In different times maybe, but with the urgency of this (a laughable concept in itself given how far behind the curve the UK govt is) I don't; see how you change those behaviours without emergency measures etc. As we've already seen demonstrated over and over again for the past few months, changing behaviours by suggestion, relying on the publics common sense, relying on public health messaging are all ineffective or too slow to get traction.  

And we also saw the racist implications of having police fine people for failing to socially distance and I have no reason to believe that this won't occur again. If our preferred solution to serving a communities needs is increased police authority we must be prepared to say that we accept that this increased authority will be implemented in a discriminatory manner. Given there is so much we don't know and given we are going to fine people who do not constitute a risk I'm not prepared to say that.

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15 minutes ago, Swan Red said:

That BBC article was posted in response to CC who was saying the police wouldn't be responsible for enforcement in shops.

The point is about whether we are serious about looking outside of policing for addressing the needs of communities because the police are not our friends and are racist as f***. 

I didn't say they weren't going to be responsible for policing it, I said they were not going to be doing that. Big difference.

 

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Just now, charlie clown said:

I didn't say they weren't going to be responsible for policing it, I said they were not going to be doing that. Big difference.

But the quote I posted suggested they would be.

Quote

The latest rules for shops will be enforced by the police, with anyone disregarding them at risk of a fine of up to £100. This will be reduced to £50 if people pay within 14 days.

So you're either speculating or you missed this

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12 minutes ago, cymrococh said:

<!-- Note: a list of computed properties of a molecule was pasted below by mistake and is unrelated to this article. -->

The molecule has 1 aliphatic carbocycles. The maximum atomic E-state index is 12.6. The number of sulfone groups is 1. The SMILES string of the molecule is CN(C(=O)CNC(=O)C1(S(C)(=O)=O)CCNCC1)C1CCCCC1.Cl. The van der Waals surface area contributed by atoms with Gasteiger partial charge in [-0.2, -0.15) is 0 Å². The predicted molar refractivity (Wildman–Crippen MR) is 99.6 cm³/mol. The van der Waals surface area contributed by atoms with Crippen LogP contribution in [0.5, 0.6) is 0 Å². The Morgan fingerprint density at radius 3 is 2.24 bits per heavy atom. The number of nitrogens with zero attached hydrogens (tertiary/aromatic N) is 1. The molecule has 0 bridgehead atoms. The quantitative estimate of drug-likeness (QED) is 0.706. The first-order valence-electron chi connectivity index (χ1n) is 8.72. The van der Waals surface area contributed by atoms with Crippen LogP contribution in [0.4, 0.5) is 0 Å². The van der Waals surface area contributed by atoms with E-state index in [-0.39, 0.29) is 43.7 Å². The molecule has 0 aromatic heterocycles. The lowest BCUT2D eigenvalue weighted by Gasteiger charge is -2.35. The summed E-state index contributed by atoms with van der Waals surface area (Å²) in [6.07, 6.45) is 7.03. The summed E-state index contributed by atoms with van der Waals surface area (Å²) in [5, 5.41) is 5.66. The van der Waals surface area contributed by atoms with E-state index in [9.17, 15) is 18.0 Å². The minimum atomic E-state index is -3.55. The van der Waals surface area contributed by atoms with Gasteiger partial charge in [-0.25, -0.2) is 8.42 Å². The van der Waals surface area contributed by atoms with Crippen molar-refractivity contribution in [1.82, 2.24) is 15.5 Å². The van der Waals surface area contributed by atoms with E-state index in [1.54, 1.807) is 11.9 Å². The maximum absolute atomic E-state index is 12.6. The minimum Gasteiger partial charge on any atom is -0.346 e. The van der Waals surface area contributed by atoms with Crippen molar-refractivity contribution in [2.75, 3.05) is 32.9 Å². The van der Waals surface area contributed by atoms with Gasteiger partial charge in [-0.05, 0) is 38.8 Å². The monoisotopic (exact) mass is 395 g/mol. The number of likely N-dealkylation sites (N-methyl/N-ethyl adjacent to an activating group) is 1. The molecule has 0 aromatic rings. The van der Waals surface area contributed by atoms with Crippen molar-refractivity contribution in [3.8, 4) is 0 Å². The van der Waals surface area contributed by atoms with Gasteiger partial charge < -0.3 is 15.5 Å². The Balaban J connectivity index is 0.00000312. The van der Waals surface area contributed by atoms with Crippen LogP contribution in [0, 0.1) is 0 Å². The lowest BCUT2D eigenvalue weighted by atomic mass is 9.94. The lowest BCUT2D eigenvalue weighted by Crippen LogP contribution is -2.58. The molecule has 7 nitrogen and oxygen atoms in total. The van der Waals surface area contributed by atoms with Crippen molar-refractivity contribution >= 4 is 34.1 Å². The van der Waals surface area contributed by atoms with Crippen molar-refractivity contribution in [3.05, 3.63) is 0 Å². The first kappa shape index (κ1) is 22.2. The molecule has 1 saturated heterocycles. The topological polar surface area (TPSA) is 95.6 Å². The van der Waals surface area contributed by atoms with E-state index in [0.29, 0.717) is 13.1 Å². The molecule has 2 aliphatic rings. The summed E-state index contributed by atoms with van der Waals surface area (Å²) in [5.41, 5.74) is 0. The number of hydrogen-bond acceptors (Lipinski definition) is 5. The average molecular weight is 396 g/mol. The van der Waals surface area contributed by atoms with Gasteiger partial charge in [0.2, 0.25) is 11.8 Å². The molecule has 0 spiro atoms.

If masks are compulsory, are they going to provide them?

No, but worth noting that the rule is for face coverings, not specifically masks. Scarves, pulled up jumpers, all manner of home made varieties are allowed. I’d agree making commercially sold masks compulsory would be economically discriminatory, but this is less so.

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Ironic that the people most likely to be challenged over not covering their face will be the same people who've been harassed by the police for years for doing so.

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12 minutes ago, Swan Red said:

And we also saw the racist implications of having police fine people for failing to socially distance and I have no reason to believe that this won't occur again. If our preferred solution to serving a communities needs is increased police authority we must be prepared to say that we accept that this increased authority will be implemented in a discriminatory manner. Given there is so much we don't know and given we are going to fine people who do not constitute a risk I'm not prepared to say that.

I don't disagree with any of that, and of course granting more police powers, making more (for want of a better phrase) social activities subject to legal constraints, can never be a good thing,  especially when, as you say, those enforcing the legalities are demonstrably prejudiced. It has to be scrutinised and treated with caution. But the more fundamental thing here is a massive public health issue and, as we've picked up on other posts, I don't know how you make the dissemination of that message work in an effective and timely way without some big statement legislation.   

9 minutes ago, Swan Red said:

But the quote I posted suggested they would be.

So you're either speculating or you missed this

You only posted that after my initial post so of course I missed it.

But I wasn't speculating I was going off the evidence of what we saw, and are still seeing, around the policing of social distancing and mass gatherings. The vast, and it really was/is, vast number of incidents are going undetected and unpoliced. I don't think it speculative to say the same would happen again with mask wearing, it's a simple enough extrapolation.

 

 

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In practice, the police aren’t going to be patrolling the entrances to every shop in the land, if only because of a lack of resources. Individual shop owners will make the call on who they do or don’t admit to their private premises, with police involvement only likely in the event of things getting disruptive. Granted that just makes shoppers vulnerable to discriminatory shopkeepers more than discriminatory police officers.

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3 minutes ago, charlie clown said: